What's Really Going On Re: Humanity and Criminalization

Jeff Bone jbone@jump.net
Mon, 28 May 2001 16:30:03 -0500

What's Really Going On?

Okay, so here're some problems I'm wrestling with in this process.
First, I have a problem with (a) non-reciprocal obligation --- it
just doesn't make sense to me.  In fact, a reasonable definition of
"free" would be "the absence of unilateral obligation."  I also have
a problem with (b) the notion of involuntary obligation.  A further
expansion of the definition of free would be "the absence of
unilateral or involuntary obligation."  I have a problem with the
notion of (c) authority without corresponding responsibility.  I have
a problem with (d) bigotry of any kind --- in my ideal world, there's
"just folks," and those folks are equal and plenipotent under the
law.  (Another way of saying this is that I'm okay with only one kind
of bigotry, *human* bigotry, with notion of human that I believe is
broader and stronger than the common definition, though admittedly to
gain that expansion it does necessarily exclude some that are
currently included.)  I have a problem with the notion that (e) one
person's "rights" (whatever they might be) can ever trump another
person's identical rights in any context whatsoever.  I have a
problem with the notion that (f) any authority, responsibility, etc.
can ever be vested in a group organism, because there's really no
grounding --- the buck never stops.  Finally, I believe that (g)
legislating morality (meaning ethical positions grounded in "faith,"
faith defined in a secular way meaning any belief in unprovable
assertions) is an irrational idea, equivalent to the deification of
the law.

These problems interfere in interesting and troublesome ways with the
notion of human rights.  Our tradition speculates that our rights are
"endowed by our Creator," that they are "inalienable," and that "all
*men* are created equal."

The first is problematic because it embodies the notion of authority
without responsibility; forgetting the spiritual question entirely, I
don't *think* God has ever taken the stand in a court of law.  So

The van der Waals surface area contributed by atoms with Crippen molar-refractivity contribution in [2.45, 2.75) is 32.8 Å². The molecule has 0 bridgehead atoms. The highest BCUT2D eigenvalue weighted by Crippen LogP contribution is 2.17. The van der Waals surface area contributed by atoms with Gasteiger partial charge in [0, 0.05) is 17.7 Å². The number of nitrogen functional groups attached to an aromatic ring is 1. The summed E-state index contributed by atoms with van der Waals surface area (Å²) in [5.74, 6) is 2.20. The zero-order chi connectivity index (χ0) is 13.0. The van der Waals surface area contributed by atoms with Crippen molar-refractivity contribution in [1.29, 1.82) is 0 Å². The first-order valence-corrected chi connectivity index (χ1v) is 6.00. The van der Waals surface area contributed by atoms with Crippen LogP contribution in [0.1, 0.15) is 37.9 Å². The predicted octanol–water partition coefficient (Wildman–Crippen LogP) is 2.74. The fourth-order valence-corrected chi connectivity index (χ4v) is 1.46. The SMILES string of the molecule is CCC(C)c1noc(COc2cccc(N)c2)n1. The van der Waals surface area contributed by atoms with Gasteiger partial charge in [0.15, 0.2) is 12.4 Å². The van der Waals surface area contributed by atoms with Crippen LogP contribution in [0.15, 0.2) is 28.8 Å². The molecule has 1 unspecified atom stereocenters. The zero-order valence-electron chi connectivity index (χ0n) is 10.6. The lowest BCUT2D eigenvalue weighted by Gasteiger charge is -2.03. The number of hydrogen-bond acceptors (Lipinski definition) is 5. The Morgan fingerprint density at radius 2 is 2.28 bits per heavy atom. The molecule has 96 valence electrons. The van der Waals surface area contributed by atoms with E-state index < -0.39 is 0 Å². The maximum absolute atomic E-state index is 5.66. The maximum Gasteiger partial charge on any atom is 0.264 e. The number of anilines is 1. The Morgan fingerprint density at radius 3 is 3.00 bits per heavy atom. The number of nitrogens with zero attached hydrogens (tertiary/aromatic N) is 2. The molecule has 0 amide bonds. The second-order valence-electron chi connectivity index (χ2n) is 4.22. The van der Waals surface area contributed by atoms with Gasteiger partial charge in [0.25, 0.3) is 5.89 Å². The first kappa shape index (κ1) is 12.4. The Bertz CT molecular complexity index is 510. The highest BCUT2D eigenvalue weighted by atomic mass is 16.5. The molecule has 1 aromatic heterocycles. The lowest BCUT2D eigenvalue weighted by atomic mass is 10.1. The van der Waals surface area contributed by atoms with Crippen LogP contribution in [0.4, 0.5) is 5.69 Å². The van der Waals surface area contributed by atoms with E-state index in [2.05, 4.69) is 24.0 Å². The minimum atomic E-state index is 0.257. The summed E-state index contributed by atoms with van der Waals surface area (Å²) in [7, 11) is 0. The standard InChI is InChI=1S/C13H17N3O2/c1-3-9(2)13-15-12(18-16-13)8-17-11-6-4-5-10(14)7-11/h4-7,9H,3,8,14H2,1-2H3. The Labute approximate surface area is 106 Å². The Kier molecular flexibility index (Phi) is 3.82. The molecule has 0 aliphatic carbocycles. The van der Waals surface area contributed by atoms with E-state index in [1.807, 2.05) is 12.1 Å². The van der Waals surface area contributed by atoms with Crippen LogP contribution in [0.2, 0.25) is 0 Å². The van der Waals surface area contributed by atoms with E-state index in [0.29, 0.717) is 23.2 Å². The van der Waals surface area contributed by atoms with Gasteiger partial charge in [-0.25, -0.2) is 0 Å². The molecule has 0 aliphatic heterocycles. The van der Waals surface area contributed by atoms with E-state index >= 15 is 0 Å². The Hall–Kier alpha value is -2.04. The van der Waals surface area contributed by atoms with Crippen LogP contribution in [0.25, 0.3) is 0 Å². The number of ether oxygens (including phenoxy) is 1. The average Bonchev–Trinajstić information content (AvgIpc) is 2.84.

where do these rights come from?  Who "grants" them, by what
authority, and by what mechanism?  How can they be "revoked,"
suspended, measured and judged relative to some other party's
rights?  The standard answer is that they are, lip service aside,
*actually* granted and can be revoked "by society."  But where does
the buck stop?  This is an instance of  (c) and (f) above.  So hence
the desire to explicitly state who grants Human Rights to whom and
under what conditions.  The simplest model I've found for this that
avoids *all* the above problems is a contract - and as far as I can
tell, that should be sufficient.

Second problem --- we say that human rights are "inalienable."  Well,
that's a problem because we immediately turn around and give
"society" the right to revoke those human rights, for instance the
right to incarcerate human criminals.  This is prima facie
inconsistent, perhaps intentionally hypocritical.  It cheapens and
degrades the notion of human rights.  It makes sense that human
rights should be inalienable, because in my world-view the individual
(and only the individual) is plenipotent under the law, and coercion
is unacceptable.  How, then, can we accomodate the clear need to deal
with people who violate others' human rights?  How can we ever take
protective action or seek remedy?  We must have a mechanism by which
human rights are suspended, but this mechanism must be voluntary on
the part of the alleged criminal in order to avoid coercion.  It must
also be voluntary because if all individuals are plenipotent and